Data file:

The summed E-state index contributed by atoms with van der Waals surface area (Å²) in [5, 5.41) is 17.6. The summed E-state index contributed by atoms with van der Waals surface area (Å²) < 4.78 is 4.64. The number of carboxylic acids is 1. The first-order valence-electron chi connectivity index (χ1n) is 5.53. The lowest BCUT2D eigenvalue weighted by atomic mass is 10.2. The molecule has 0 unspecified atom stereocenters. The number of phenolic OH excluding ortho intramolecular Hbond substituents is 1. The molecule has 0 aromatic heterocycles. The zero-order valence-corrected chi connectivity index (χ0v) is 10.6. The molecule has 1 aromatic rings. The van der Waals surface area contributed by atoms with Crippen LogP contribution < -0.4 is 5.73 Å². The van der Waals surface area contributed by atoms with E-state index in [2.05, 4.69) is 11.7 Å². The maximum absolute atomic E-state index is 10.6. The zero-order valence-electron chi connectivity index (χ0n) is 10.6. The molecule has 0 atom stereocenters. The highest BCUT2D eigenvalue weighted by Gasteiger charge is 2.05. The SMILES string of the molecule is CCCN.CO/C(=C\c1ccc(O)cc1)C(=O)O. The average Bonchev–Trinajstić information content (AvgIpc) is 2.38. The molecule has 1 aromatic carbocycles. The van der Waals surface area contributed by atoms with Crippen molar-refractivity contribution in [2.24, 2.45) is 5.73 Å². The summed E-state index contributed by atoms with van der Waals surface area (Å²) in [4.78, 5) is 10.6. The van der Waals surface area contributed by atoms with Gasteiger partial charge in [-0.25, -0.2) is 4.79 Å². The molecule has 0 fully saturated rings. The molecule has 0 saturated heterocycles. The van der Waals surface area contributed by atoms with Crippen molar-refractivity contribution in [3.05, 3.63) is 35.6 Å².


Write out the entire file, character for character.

The summed E-state index contributed by atoms with van der Waals surface area (Å²) in [5, 5.41) is 17.6. The summed E-state index contributed by atoms with van der Waals surface area (Å²) < 4.78 is 4.64. The number of carboxylic acids is 1. The first-order valence-electron chi connectivity index (χ1n) is 5.53. The lowest BCUT2D eigenvalue weighted by atomic mass is 10.2. The molecule has 0 unspecified atom stereocenters. The number of phenolic OH excluding ortho intramolecular Hbond substituents is 1. The molecule has 0 aromatic heterocycles. The zero-order valence-corrected chi connectivity index (χ0v) is 10.6. The molecule has 1 aromatic rings. The van der Waals surface area contributed by atoms with Crippen LogP contribution < -0.4 is 5.73 Å². The van der Waals surface area contributed by atoms with E-state index in [2.05, 4.69) is 11.7 Å². The maximum absolute atomic E-state index is 10.6. The zero-order valence-electron chi connectivity index (χ0n) is 10.6. The molecule has 0 atom stereocenters. The highest BCUT2D eigenvalue weighted by Gasteiger charge is 2.05. The SMILES string of the molecule is CCCN.CO/C(=C\c1ccc(O)cc1)C(=O)O. The average Bonchev–Trinajstić information content (AvgIpc) is 2.38. The molecule has 1 aromatic carbocycles. The van der Waals surface area contributed by atoms with Crippen molar-refractivity contribution in [2.24, 2.45) is 5.73 Å². The summed E-state index contributed by atoms with van der Waals surface area (Å²) in [4.78, 5) is 10.6. The van der Waals surface area contributed by atoms with Gasteiger partial charge in [-0.25, -0.2) is 4.79 Å². The molecule has 0 fully saturated rings. The molecule has 0 saturated heterocycles. The van der Waals surface area contributed by atoms with Crippen molar-refractivity contribution in [3.05, 3.63) is 35.6 Å².